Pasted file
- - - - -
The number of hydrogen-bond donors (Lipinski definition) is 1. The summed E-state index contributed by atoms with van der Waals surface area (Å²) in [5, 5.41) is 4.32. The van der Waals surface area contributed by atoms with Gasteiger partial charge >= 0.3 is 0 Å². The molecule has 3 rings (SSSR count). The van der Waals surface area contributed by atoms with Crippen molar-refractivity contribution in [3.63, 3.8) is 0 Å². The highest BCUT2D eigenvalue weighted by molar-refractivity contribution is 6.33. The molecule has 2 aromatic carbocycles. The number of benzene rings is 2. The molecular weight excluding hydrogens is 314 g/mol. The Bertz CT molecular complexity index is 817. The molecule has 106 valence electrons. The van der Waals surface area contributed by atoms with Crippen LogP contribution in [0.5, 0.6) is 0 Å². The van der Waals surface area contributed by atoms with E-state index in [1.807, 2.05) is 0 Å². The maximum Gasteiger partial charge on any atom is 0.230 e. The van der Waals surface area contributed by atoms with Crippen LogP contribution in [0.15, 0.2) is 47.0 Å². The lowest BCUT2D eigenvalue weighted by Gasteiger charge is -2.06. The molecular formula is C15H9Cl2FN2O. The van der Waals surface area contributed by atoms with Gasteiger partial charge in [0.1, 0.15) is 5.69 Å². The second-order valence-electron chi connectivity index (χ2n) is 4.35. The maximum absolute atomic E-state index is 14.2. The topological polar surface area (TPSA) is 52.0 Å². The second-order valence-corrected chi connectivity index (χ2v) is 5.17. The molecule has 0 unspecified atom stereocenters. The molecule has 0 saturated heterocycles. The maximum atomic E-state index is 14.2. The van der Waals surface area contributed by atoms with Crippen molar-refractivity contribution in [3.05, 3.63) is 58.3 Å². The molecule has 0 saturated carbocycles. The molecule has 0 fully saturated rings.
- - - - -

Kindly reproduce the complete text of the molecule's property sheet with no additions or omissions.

The number of hydrogen-bond donors (Lipinski definition) is 1. The summed E-state index contributed by atoms with van der Waals surface area (Å²) in [5, 5.41) is 4.32. The van der Waals surface area contributed by atoms with Gasteiger partial charge >= 0.3 is 0 Å². The molecule has 3 rings (SSSR count). The van der Waals surface area contributed by atoms with Crippen molar-refractivity contribution in [3.63, 3.8) is 0 Å². The highest BCUT2D eigenvalue weighted by molar-refractivity contribution is 6.33. The molecule has 2 aromatic carbocycles. The number of benzene rings is 2. The molecular weight excluding hydrogens is 314 g/mol. The Bertz CT molecular complexity index is 817. The molecule has 106 valence electrons. The van der Waals surface area contributed by atoms with Crippen LogP contribution in [0.5, 0.6) is 0 Å². The van der Waals surface area contributed by atoms with E-state index in [1.807, 2.05) is 0 Å². The maximum Gasteiger partial charge on any atom is 0.230 e. The van der Waals surface area contributed by atoms with Crippen LogP contribution in [0.15, 0.2) is 47.0 Å². The lowest BCUT2D eigenvalue weighted by Gasteiger charge is -2.06. The molecular formula is C15H9Cl2FN2O. The van der Waals surface area contributed by atoms with Gasteiger partial charge in [0.1, 0.15) is 5.69 Å². The second-order valence-electron chi connectivity index (χ2n) is 4.35. The maximum absolute atomic E-state index is 14.2. The topological polar surface area (TPSA) is 52.0 Å². The second-order valence-corrected chi connectivity index (χ2v) is 5.17. The molecule has 0 unspecified atom stereocenters. The molecule has 0 saturated heterocycles. The maximum atomic E-state index is 14.2. The van der Waals surface area contributed by atoms with Crippen molar-refractivity contribution in [3.05, 3.63) is 58.3 Å². The molecule has 0 saturated carbocycles. The molecule has 0 fully saturated rings.